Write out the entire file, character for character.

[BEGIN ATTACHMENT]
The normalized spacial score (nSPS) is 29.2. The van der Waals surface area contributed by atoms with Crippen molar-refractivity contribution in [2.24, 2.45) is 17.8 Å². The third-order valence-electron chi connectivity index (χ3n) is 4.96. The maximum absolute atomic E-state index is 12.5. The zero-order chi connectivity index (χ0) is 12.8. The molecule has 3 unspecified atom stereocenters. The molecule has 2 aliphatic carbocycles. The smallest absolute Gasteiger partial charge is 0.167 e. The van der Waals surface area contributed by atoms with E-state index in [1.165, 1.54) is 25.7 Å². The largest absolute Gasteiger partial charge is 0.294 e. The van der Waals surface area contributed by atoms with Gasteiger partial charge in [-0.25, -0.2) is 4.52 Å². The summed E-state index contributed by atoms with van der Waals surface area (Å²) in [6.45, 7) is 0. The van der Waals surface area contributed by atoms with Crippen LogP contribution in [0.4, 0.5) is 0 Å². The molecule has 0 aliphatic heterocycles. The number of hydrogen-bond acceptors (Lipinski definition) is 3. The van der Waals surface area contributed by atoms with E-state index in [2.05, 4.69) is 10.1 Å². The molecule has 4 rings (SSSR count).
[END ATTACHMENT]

The normalized spacial score (nSPS) is 29.2. The van der Waals surface area contributed by atoms with Crippen molar-refractivity contribution in [2.24, 2.45) is 17.8 Å². The third-order valence-electron chi connectivity index (χ3n) is 4.96. The maximum absolute atomic E-state index is 12.5. The zero-order chi connectivity index (χ0) is 12.8. The molecule has 3 unspecified atom stereocenters. The molecule has 2 aliphatic carbocycles. The smallest absolute Gasteiger partial charge is 0.167 e. The van der Waals surface area contributed by atoms with E-state index in [1.165, 1.54) is 25.7 Å². The largest absolute Gasteiger partial charge is 0.294 e. The van der Waals surface area contributed by atoms with Gasteiger partial charge in [-0.25, -0.2) is 4.52 Å². The summed E-state index contributed by atoms with van der Waals surface area (Å²) in [6.45, 7) is 0. The van der Waals surface area contributed by atoms with Crippen LogP contribution in [0.4, 0.5) is 0 Å². The molecule has 0 aliphatic heterocycles. The number of hydrogen-bond acceptors (Lipinski definition) is 3. The van der Waals surface area contributed by atoms with E-state index in [2.05, 4.69) is 10.1 Å². The molecule has 4 rings (SSSR count).